Chambliss plans other board spotATLANTA — Senate Agriculture Committee ranking member Saxby Chambliss, R-Ga., signaled Jan. 9 he will leave his leadership post to become the highest-ranking Republican on the Senate Intelligence Committee, but said he still will be a member of the Agriculture Committee and involved in agriculture issues.
By: Jerry Hagstrom, Special to Agweek
ATLANTA — Senate Agriculture Committee ranking member Saxby Chambliss, R-Ga., signaled Jan. 9 he will leave his leadership post to become the highest-ranking Republican on the Senate Intelligence Committee, but said he still will be a member of the Agriculture Committee and involved in agriculture issues.
Speaking to reporters after a welcome speech to the American Farm Bureau Federation annual convention in Atlanta, Chambliss declined to specifically address rumors he will be moving from being ranking member on the Agriculture Committee to the Intelligence Committee.
“There may be some changes that could come this week. . . . Sometimes you don’t have a choice if leadership comes forward and says this is where we need you,” Chambliss said Jan. 9.
Sen. Pat Roberts, R-Kan,, who chaired the House Agriculture Committee during the 1996 farm bill, is expect-
ed to become the ranking Republican on the Agriculture Committee.
Chambliss’ move means the South will lose a second agriculture leadership position; Sen. Blanche Lincoln, D-Ark., had chaired the committee, but lost her bid for re-election.
Roberts is highly respected, but Southern lobbyists have been concerned about the shift in leadership to Northerners. One current committee staffer quipped, “It’s a good thing they’ve started growing cotton in Kansas.”
Change of chairs
Some commodity growers also have expressed concern about the chairmanship of the committee shifting to Sen. Debbie Stabenow, D-Mich., because she is known for advocating Michigan’s fruit and vegetable industry, but Chambliss said he has worked closely with Stabe-
now and she had been supportive of commodity supports and conservation programs, as well as specialty crops.
In his speech to the Farm Bureau, Chambliss noted agriculture is leading the country out of the recession and said he thinks one reason is “the farm bill has put in place the right kind of safety net.”
“Agriculture is as healthy as it has ever been in my lifetime,” Chambliss said, but added that the 2012 farm will be the most difficult because of pressures to cut the federal budget and continuing pressures to provide more support to specialty crops and organic production.
“There are always a few minor differences within the Agriculture Committee. ... I’m confident we’ll work hard in a bipartisan way to (write) the safety net farmers need.” He said the safety net “won’t guarantee a profit,” but would help in times of trouble.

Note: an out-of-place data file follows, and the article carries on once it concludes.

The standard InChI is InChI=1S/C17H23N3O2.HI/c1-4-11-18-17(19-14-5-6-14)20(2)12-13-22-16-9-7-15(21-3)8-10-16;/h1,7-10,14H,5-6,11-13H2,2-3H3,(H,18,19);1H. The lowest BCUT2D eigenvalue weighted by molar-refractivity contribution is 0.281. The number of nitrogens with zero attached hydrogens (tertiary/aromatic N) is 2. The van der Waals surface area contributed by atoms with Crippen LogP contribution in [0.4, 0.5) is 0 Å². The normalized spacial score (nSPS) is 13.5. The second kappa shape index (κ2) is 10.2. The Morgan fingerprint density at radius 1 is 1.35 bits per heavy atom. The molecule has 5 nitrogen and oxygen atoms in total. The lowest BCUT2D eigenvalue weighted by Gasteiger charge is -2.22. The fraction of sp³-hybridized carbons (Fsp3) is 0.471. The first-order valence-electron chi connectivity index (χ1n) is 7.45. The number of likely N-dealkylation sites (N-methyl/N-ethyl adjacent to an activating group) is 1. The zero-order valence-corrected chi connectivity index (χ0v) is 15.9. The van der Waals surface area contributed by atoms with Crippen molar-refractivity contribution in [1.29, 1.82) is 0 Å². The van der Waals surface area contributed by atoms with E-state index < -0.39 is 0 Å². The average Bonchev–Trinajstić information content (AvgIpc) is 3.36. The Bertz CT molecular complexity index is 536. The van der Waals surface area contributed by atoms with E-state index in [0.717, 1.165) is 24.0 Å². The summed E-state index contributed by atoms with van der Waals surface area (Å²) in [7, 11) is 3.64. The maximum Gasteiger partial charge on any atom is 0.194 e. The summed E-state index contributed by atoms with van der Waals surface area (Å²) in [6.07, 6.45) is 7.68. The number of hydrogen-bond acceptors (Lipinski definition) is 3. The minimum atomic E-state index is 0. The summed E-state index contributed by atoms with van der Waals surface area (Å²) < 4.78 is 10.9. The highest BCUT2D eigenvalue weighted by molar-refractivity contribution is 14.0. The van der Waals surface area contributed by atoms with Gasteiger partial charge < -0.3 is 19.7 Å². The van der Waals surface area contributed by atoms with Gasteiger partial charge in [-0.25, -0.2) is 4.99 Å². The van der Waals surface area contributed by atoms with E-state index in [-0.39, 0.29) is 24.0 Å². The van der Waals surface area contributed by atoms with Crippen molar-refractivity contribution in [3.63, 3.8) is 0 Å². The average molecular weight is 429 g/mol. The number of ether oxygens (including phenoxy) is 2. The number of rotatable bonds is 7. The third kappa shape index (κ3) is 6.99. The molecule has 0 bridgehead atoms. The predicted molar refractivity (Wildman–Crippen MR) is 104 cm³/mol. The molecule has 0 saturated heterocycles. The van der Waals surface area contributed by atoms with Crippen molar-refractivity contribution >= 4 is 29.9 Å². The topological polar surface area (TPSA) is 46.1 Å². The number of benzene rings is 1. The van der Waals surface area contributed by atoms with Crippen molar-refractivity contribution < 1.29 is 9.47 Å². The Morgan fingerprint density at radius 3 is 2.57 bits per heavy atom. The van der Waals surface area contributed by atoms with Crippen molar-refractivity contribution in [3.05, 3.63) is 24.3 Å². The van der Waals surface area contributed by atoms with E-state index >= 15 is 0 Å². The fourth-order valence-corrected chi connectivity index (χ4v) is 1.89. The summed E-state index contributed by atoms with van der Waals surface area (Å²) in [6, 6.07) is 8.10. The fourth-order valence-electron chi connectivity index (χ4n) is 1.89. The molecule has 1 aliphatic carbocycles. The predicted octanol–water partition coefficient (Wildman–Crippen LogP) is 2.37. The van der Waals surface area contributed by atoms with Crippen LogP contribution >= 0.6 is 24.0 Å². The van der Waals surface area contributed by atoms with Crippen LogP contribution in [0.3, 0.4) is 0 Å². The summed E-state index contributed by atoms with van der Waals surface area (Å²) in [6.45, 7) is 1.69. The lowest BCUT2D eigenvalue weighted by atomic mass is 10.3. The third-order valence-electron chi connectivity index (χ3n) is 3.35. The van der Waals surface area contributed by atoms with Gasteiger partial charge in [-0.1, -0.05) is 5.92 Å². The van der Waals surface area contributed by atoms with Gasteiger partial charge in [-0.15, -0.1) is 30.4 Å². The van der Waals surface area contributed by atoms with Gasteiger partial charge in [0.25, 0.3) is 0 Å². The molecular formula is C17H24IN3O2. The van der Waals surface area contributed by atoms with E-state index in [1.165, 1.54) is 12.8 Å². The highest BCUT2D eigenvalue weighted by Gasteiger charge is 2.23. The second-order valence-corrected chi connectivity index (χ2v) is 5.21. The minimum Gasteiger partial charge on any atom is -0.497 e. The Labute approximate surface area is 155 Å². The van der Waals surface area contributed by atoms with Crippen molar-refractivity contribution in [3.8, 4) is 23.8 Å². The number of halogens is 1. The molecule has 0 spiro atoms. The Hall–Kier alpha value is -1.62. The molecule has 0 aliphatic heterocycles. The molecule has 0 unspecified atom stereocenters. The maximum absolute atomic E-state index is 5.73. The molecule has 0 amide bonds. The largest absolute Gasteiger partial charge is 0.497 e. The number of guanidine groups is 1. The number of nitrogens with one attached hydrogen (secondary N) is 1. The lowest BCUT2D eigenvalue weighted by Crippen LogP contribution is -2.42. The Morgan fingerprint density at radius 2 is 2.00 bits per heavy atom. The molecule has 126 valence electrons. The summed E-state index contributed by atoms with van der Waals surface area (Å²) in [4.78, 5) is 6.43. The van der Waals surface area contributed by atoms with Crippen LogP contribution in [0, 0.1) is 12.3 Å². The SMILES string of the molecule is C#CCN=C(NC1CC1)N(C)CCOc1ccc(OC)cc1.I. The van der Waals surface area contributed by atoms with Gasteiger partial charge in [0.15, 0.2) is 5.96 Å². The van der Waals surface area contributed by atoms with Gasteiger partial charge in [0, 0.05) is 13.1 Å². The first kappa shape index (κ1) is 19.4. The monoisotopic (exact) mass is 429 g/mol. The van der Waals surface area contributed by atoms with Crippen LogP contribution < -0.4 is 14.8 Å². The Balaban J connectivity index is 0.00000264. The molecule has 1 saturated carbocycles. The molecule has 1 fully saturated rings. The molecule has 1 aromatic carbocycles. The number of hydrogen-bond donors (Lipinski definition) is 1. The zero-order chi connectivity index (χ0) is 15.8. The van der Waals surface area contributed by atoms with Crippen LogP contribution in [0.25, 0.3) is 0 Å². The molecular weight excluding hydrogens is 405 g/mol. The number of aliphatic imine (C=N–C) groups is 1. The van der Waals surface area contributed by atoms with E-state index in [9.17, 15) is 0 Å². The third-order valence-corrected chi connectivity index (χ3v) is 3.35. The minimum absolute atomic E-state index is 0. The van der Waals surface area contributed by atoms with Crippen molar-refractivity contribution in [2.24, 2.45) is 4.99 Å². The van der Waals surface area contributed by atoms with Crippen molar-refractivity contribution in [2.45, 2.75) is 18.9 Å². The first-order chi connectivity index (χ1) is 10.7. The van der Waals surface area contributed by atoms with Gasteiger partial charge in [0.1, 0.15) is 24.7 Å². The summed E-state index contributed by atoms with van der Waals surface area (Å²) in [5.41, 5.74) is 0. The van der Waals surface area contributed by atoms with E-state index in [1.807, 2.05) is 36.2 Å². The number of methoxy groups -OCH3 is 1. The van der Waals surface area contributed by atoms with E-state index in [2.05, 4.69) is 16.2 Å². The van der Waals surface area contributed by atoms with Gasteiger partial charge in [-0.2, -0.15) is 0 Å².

Chambliss also said he thinks hearings on the 2012 farm bill will begin in 2011.
House Agriculture Committee Chairman Frank Lucas, R-Okla., has said he wants to spend 2011 on oversight and wait until 2012 to take up the farm bill.
Chambliss said he closely will look at whether President Obama’s budget reflects Agriculture Secretary Tom Vilsack’s statements that the Agriculture Department already has contributed to budget reduction through a cut in subsidies paid to companies that deliver crop insurance policies.
“I will be interested in seeing what the president’s budget says,” Chambliss said.
The current baseline for agriculture automatically will be reduced because the Obama administration negotiated a reduction in the crop insurance budget, Chambliss noted.
Chambliss described the reduction as $4 billion to $6 billion while Obama administration officials have noted tha the $6 billion cut has been divided between $4 billion for budget savings and $2 billion to be spent on improvements to other USDA programs including crop insurance. The Obama administration does not consider the $2 billion a cut in the USDA budget.
The administration negotiated the cut with the crop insurance companies using authority given by the 2008 farm bill. Government crop insurance costs had skyrocketed because higher commodity prices in recent years led to higher premiums to insure the higher value of crops and higher payments to companies and agents to deliver the policies.
The 2008 farm bill gave the Agriculture Department’s Risk Management Agency the authority to negotiate a new agreement, and the Congressional Budget Office already has assumed a $3.9 billion cost savings.
Chambliss praised the Farm Bureau for its work in opposing the cap-and-trade bill that did not pass the Senate, and for its work on the estate tax. He said he will work “to make sure (the Environmental Protection Agency) and other agencies won’t come onto your farm and look over your shoulder. . . . More and more (federal) agencies are becoming more aggressive when it involves agriculture,” he noted.